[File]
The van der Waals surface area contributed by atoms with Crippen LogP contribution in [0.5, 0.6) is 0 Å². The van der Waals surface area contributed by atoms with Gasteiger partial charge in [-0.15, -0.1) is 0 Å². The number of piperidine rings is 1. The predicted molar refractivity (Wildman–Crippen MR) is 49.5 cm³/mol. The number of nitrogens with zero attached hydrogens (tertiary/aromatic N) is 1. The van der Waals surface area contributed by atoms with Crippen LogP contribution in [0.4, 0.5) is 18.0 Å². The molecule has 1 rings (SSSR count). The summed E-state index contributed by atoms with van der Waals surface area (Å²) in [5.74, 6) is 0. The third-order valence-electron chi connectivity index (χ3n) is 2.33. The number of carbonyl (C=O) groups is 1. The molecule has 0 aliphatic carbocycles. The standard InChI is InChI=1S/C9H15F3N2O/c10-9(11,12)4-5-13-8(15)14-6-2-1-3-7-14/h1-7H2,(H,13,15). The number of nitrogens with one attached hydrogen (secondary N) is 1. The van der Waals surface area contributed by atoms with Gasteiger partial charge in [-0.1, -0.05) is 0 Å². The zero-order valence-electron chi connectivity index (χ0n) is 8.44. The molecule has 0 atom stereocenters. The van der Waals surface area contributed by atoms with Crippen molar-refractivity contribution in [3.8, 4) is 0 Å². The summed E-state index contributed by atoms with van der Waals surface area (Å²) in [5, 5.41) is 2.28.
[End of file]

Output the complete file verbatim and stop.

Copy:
The van der Waals surface area contributed by atoms with Crippen LogP contribution in [0.5, 0.6) is 0 Å². The van der Waals surface area contributed by atoms with Gasteiger partial charge in [-0.15, -0.1) is 0 Å². The number of piperidine rings is 1. The predicted molar refractivity (Wildman–Crippen MR) is 49.5 cm³/mol. The number of nitrogens with zero attached hydrogens (tertiary/aromatic N) is 1. The van der Waals surface area contributed by atoms with Crippen LogP contribution in [0.4, 0.5) is 18.0 Å². The molecule has 1 rings (SSSR count). The summed E-state index contributed by atoms with van der Waals surface area (Å²) in [5.74, 6) is 0. The third-order valence-electron chi connectivity index (χ3n) is 2.33. The number of carbonyl (C=O) groups is 1. The molecule has 0 aliphatic carbocycles. The standard InChI is InChI=1S/C9H15F3N2O/c10-9(11,12)4-5-13-8(15)14-6-2-1-3-7-14/h1-7H2,(H,13,15). The number of nitrogens with one attached hydrogen (secondary N) is 1. The van der Waals surface area contributed by atoms with Gasteiger partial charge in [-0.1, -0.05) is 0 Å². The zero-order valence-electron chi connectivity index (χ0n) is 8.44. The molecule has 0 atom stereocenters. The van der Waals surface area contributed by atoms with Crippen molar-refractivity contribution in [3.8, 4) is 0 Å². The summed E-state index contributed by atoms with van der Waals surface area (Å²) in [5, 5.41) is 2.28.